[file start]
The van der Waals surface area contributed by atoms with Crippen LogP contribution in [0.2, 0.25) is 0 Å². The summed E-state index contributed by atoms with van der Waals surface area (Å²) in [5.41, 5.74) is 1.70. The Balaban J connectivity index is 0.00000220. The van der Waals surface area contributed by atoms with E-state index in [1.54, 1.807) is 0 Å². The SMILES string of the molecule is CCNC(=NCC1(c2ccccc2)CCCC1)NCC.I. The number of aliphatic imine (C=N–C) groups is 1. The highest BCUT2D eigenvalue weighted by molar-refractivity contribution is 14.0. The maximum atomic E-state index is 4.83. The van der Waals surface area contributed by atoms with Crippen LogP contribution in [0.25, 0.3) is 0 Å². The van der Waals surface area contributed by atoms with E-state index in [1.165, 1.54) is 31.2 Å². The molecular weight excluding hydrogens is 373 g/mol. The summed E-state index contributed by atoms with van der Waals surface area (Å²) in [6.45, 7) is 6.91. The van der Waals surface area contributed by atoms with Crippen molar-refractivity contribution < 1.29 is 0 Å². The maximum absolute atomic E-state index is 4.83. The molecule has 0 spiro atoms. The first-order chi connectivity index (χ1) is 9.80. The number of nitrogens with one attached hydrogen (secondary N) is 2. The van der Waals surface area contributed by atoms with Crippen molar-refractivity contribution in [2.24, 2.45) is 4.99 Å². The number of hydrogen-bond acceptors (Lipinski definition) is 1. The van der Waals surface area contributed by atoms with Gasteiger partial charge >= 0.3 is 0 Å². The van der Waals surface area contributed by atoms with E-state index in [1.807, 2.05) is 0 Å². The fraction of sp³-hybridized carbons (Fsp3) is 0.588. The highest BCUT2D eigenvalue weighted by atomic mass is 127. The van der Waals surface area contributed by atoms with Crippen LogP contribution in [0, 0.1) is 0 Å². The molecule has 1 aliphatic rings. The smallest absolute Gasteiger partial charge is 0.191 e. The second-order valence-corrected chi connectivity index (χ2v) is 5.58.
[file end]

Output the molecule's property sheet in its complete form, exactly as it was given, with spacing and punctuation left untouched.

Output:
The van der Waals surface area contributed by atoms with Crippen LogP contribution in [0.2, 0.25) is 0 Å². The summed E-state index contributed by atoms with van der Waals surface area (Å²) in [5.41, 5.74) is 1.70. The Balaban J connectivity index is 0.00000220. The van der Waals surface area contributed by atoms with E-state index in [1.54, 1.807) is 0 Å². The SMILES string of the molecule is CCNC(=NCC1(c2ccccc2)CCCC1)NCC.I. The number of aliphatic imine (C=N–C) groups is 1. The highest BCUT2D eigenvalue weighted by molar-refractivity contribution is 14.0. The maximum atomic E-state index is 4.83. The van der Waals surface area contributed by atoms with Crippen LogP contribution in [0.25, 0.3) is 0 Å². The van der Waals surface area contributed by atoms with E-state index in [1.165, 1.54) is 31.2 Å². The molecular weight excluding hydrogens is 373 g/mol. The summed E-state index contributed by atoms with van der Waals surface area (Å²) in [6.45, 7) is 6.91. The van der Waals surface area contributed by atoms with Crippen molar-refractivity contribution < 1.29 is 0 Å². The maximum absolute atomic E-state index is 4.83. The molecule has 0 spiro atoms. The first-order chi connectivity index (χ1) is 9.80. The number of nitrogens with one attached hydrogen (secondary N) is 2. The van der Waals surface area contributed by atoms with Crippen molar-refractivity contribution in [2.24, 2.45) is 4.99 Å². The number of hydrogen-bond acceptors (Lipinski definition) is 1. The van der Waals surface area contributed by atoms with Gasteiger partial charge >= 0.3 is 0 Å². The van der Waals surface area contributed by atoms with E-state index in [1.807, 2.05) is 0 Å². The fraction of sp³-hybridized carbons (Fsp3) is 0.588. The highest BCUT2D eigenvalue weighted by atomic mass is 127. The van der Waals surface area contributed by atoms with Crippen LogP contribution in [0, 0.1) is 0 Å². The molecule has 1 aliphatic rings. The smallest absolute Gasteiger partial charge is 0.191 e. The second-order valence-corrected chi connectivity index (χ2v) is 5.58.